Red Meat Dos and Don’ts
In healthy portions, red meat can be a reliable source of protein, B12, iron, and zinc, but if it isn’t prepared correctly, it creates carcinogens which over time can increase cancer cells in the body. As a cancer survivor myself, I wanted to share the importance of being conscientious when it comes to selecting and preparing healthy portions of red meat. In this post, I’m going to walk you through the process of how to confidently get the most out of your red meat from start to finish!
When you start shopping for red meat, it’s important to consider where it’s actually coming from. An animal’s diet and stress level plays a huge role in the quality of meat you end up with from the store. Farmers can reduce the saturated fat in the meat and increase the omega-3 amounts through pasture feeding, so I always recommend shopping for grass-fed. Take the time to research your selection a little before you go shopping, or even better, you can always visit the farm for yourself and enjoy an educational day out with your family! Going to a farm is a great experience for kids.
At the store, pick up lean cuts of red meat while avoiding processed meats. Anything with round, chuck, or loin in the name indicates that it’s lean. When it comes to beef, pick up options labeled select or choice as opposed to prime, and always look for the highest percentage of lean meat. You’re getting a healthier cut with less fat if it’s 95% lean as opposed to 80%. Also, take a second to look over your meat selection before you buy it. If there’s fat running throughout the meat, you won’t be able to cut that off easily before cooking.
Once you’ve chosen your red meat and you’re ready to prepare it, start by using a sharp knife to cut off all easily accessible fat. I always pinch the fat and pull it away from the side of the meat. This will create tension that your knife can easily slice through. Immediately after you cut the fat, go on and cut the meat into an appropriate serving size (I recommend staying around 3-4 oz for women and 5-6 oz for men, but this varies based on your activity level) or cube it to use in a soup or stew.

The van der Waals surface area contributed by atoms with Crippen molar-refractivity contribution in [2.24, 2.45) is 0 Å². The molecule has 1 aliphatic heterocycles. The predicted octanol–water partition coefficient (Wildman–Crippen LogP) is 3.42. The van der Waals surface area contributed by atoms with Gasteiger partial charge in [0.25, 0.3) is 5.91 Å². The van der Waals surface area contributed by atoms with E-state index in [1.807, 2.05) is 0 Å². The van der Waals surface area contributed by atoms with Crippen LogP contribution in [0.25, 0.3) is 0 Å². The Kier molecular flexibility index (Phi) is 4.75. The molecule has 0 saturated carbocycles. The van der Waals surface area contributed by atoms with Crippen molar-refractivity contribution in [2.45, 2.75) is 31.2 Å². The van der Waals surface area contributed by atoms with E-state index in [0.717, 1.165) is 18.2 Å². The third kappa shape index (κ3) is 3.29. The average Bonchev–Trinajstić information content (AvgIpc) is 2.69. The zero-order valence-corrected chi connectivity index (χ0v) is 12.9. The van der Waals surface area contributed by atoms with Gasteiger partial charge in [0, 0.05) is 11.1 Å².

Saute, bake, roast, grill, or broil the meat for the healthiest outcome. Any of these methods will melt away the remaining fat. Also, use coconut oil to prevent sticking in a grill or pan if you’re preparing steak; it’s a great alternative to vegetable oil with additional benefits for healthy cholesterol. Whichever option you choose, avoid using sodium-heavy seasonings that contain extra additives while you cook. In order to keep the meat from getting tough, reach for natural, richer spices and more acidic options. I usually go for sea salt or lemon juice!
You should still be able to see some moisture when you cut into the meat before you plate it. Check your meat often and take it off the heat before it dries out. I recommend cooking red meats at a lower temperature to avoid drying out, or cook it submerged in a soup! Try this easy St. Patrick’s day crock-pot recipe for inspiration.
I can’t stress how important it is that you don’t overcook red meat. When it’s cooked at too high of a temperature or spends too long over the flame, heterocyclic amines and polycyclic aromatic hydrocarbons start sticking to its surface. Both of these compounds have been linked to cancer. Just keep an eye on it and check it often to make sure it isn’t drying out!
I hope you’ll feel a little more confident integrating red meat safely into your healthy eating lifestyle. From the store to your plate, being intentional with your food is a perfect way to ensure you’re taking care of your body! For more information on red meat, check out these helpful pages on Natural News, Mayo Clinic, and Healthline.
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Always remember Eat with a Purpose!